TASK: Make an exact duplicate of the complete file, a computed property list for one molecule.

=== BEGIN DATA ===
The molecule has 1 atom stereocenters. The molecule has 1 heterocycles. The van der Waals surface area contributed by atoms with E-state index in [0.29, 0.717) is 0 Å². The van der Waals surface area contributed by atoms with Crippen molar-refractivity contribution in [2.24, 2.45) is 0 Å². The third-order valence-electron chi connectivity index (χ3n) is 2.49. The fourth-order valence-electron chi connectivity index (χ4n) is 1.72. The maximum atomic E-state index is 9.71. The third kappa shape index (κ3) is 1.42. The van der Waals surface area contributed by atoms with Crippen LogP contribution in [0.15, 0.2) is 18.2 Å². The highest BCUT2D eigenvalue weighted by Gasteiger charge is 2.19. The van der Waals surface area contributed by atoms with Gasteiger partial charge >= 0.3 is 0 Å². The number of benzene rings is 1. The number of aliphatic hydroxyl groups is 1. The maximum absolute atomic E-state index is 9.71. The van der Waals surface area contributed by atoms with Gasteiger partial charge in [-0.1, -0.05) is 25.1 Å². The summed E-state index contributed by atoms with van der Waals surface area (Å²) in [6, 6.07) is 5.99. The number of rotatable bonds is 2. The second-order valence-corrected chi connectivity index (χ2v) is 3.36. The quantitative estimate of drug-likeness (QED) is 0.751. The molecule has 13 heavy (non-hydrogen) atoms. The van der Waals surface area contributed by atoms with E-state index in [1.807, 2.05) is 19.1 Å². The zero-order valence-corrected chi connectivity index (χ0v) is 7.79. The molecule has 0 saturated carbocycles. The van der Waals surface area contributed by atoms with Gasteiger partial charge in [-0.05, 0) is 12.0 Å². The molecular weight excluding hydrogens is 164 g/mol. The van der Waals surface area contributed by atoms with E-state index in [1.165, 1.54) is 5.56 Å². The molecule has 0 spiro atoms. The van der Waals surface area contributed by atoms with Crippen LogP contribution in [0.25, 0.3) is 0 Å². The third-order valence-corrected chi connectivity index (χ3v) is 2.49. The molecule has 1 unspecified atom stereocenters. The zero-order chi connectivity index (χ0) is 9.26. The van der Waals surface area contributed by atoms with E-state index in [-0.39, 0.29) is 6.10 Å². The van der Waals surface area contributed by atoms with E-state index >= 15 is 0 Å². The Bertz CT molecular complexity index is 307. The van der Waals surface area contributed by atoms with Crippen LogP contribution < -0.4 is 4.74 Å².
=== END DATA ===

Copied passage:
The molecule has 1 atom stereocenters. The molecule has 1 heterocycles. The van der Waals surface area contributed by atoms with E-state index in [0.29, 0.717) is 0 Å². The van der Waals surface area contributed by atoms with Crippen molar-refractivity contribution in [2.24, 2.45) is 0 Å². The third-order valence-electron chi connectivity index (χ3n) is 2.49. The fourth-order valence-electron chi connectivity index (χ4n) is 1.72. The maximum atomic E-state index is 9.71. The third kappa shape index (κ3) is 1.42. The van der Waals surface area contributed by atoms with Crippen LogP contribution in [0.15, 0.2) is 18.2 Å². The highest BCUT2D eigenvalue weighted by Gasteiger charge is 2.19. The van der Waals surface area contributed by atoms with Gasteiger partial charge >= 0.3 is 0 Å². The number of benzene rings is 1. The number of aliphatic hydroxyl groups is 1. The maximum absolute atomic E-state index is 9.71. The van der Waals surface area contributed by atoms with Gasteiger partial charge in [-0.1, -0.05) is 25.1 Å². The summed E-state index contributed by atoms with van der Waals surface area (Å²) in [6, 6.07) is 5.99. The number of rotatable bonds is 2. The second-order valence-corrected chi connectivity index (χ2v) is 3.36. The quantitative estimate of drug-likeness (QED) is 0.751. The molecule has 13 heavy (non-hydrogen) atoms. The van der Waals surface area contributed by atoms with E-state index in [1.807, 2.05) is 19.1 Å². The zero-order valence-corrected chi connectivity index (χ0v) is 7.79. The molecule has 0 saturated carbocycles. The van der Waals surface area contributed by atoms with Gasteiger partial charge in [-0.05, 0) is 12.0 Å². The molecular weight excluding hydrogens is 164 g/mol. The van der Waals surface area contributed by atoms with E-state index in [1.165, 1.54) is 5.56 Å². The molecule has 0 spiro atoms. The van der Waals surface area contributed by atoms with Crippen LogP contribution in [0.25, 0.3) is 0 Å². The third-order valence-corrected chi connectivity index (χ3v) is 2.49. The molecule has 1 unspecified atom stereocenters. The zero-order chi connectivity index (χ0) is 9.26. The van der Waals surface area contributed by atoms with E-state index in [-0.39, 0.29) is 6.10 Å². The van der Waals surface area contributed by atoms with E-state index >= 15 is 0 Å². The Bertz CT molecular complexity index is 307. The van der Waals surface area contributed by atoms with Crippen LogP contribution < -0.4 is 4.74 Å².